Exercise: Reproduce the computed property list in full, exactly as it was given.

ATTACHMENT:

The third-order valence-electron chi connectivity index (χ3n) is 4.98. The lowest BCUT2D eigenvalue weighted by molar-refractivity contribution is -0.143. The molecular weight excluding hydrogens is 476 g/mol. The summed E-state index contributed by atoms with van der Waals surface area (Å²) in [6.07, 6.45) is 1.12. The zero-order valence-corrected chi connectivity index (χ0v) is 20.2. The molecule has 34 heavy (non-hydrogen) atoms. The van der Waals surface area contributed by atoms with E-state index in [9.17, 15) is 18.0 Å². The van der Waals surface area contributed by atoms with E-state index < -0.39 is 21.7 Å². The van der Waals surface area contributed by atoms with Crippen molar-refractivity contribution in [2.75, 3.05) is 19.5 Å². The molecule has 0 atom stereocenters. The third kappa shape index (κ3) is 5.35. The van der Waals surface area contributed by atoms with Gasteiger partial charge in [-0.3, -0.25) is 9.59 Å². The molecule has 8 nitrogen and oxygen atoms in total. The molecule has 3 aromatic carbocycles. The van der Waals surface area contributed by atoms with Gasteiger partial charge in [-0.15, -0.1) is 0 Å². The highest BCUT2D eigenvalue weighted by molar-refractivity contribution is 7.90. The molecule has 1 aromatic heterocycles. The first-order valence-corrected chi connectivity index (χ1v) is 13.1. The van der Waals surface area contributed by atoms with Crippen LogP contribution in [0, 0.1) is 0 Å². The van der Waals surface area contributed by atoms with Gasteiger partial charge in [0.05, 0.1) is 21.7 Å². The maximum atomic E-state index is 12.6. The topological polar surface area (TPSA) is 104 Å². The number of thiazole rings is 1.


The third-order valence-electron chi connectivity index (χ3n) is 4.98. The lowest BCUT2D eigenvalue weighted by molar-refractivity contribution is -0.143. The molecular weight excluding hydrogens is 476 g/mol. The summed E-state index contributed by atoms with van der Waals surface area (Å²) in [6.07, 6.45) is 1.12. The zero-order valence-corrected chi connectivity index (χ0v) is 20.2. The molecule has 34 heavy (non-hydrogen) atoms. The van der Waals surface area contributed by atoms with E-state index in [9.17, 15) is 18.0 Å². The van der Waals surface area contributed by atoms with E-state index < -0.39 is 21.7 Å². The van der Waals surface area contributed by atoms with Crippen molar-refractivity contribution in [2.75, 3.05) is 19.5 Å². The molecule has 0 atom stereocenters. The third kappa shape index (κ3) is 5.35. The van der Waals surface area contributed by atoms with Gasteiger partial charge in [-0.3, -0.25) is 9.59 Å². The molecule has 8 nitrogen and oxygen atoms in total. The molecule has 3 aromatic carbocycles. The van der Waals surface area contributed by atoms with Gasteiger partial charge in [-0.15, -0.1) is 0 Å². The highest BCUT2D eigenvalue weighted by molar-refractivity contribution is 7.90. The molecule has 1 aromatic heterocycles. The first-order valence-corrected chi connectivity index (χ1v) is 13.1. The van der Waals surface area contributed by atoms with Crippen LogP contribution in [0, 0.1) is 0 Å². The van der Waals surface area contributed by atoms with Gasteiger partial charge in [0.05, 0.1) is 21.7 Å². The maximum atomic E-state index is 12.6. The topological polar surface area (TPSA) is 104 Å². The number of thiazole rings is 1.